In culinary terms, a cartouche is a round piece of parchment or grease-proof paper that covers the surface of a stew, soup, stock or sauce to reduce evaporation, to prevent a skin from forming and/or to keep components submerged.
Tip: to make one, before you start cooking, tear off a piece of grease-proof paper from the roll which is slightly bigger than you need. Turn the pan you're going to be cooking in upside down on the paper. Draw round it with a pencil (be aware that this then comes into contact with your food, so use something else if you are worried about it) and then cut out with kitchen scissors. If you're really confident, miss out the stage with the pencil and cut with the tip of a very sharp knife. (But do it on a chopping board and not the worktop or kitchen/dinner table!!)
If you realise you need one AFTER you have started the recipe, use the saucepan lid. No lid, then you'll have to guess or use another object (e.g. dinner plate) with similar diameter.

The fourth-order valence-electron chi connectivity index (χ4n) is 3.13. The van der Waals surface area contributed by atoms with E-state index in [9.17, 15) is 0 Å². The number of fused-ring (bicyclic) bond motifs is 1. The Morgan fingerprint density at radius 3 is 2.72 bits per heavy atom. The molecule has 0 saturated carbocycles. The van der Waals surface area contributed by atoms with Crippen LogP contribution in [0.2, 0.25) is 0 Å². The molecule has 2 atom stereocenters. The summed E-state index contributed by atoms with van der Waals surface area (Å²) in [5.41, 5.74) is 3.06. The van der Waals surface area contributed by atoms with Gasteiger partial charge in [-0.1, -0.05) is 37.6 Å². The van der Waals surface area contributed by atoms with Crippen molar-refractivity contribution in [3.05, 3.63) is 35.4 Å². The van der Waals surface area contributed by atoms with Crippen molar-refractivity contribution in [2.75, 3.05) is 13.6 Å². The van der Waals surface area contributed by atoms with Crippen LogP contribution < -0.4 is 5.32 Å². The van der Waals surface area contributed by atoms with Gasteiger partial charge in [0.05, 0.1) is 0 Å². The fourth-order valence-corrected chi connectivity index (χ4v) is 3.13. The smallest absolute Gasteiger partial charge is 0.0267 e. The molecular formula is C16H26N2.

This technique can also be used for lining the bases of cake tins before pouring in the mixture and baking. (To do the sides of cake tin, hold the edge of the tin against the side of the paper and mark with pencil/cut with knife. Either two 2 or 3 short ones and overlap, or go in the same direction as the paper roll to get the length you need.
Another way to make a cartouche is by tearing a small/large (depending on how big you want it) piece of grease-proof paper, folding it in half, then at the folded edge, hold the paper in the middle and fold it in half again. You should then have a small square shape, keeping hold of the.. what should now be a corner.. fold it again into a right angled triangle (you should be holding the same corner all the way through this process. Fold the paper one more time into a thinner triangle, when you have done this, hold the other end of the triangle and hover the thin corner of the triangle (that you were holding before)above the centre of the container you are trying to cover. once you have the correct measurement, tear or cut the end of the paper that you are holding (the ruffly bit) and open the paper back up. You should now have a round-ish piece of greaseproof paper.
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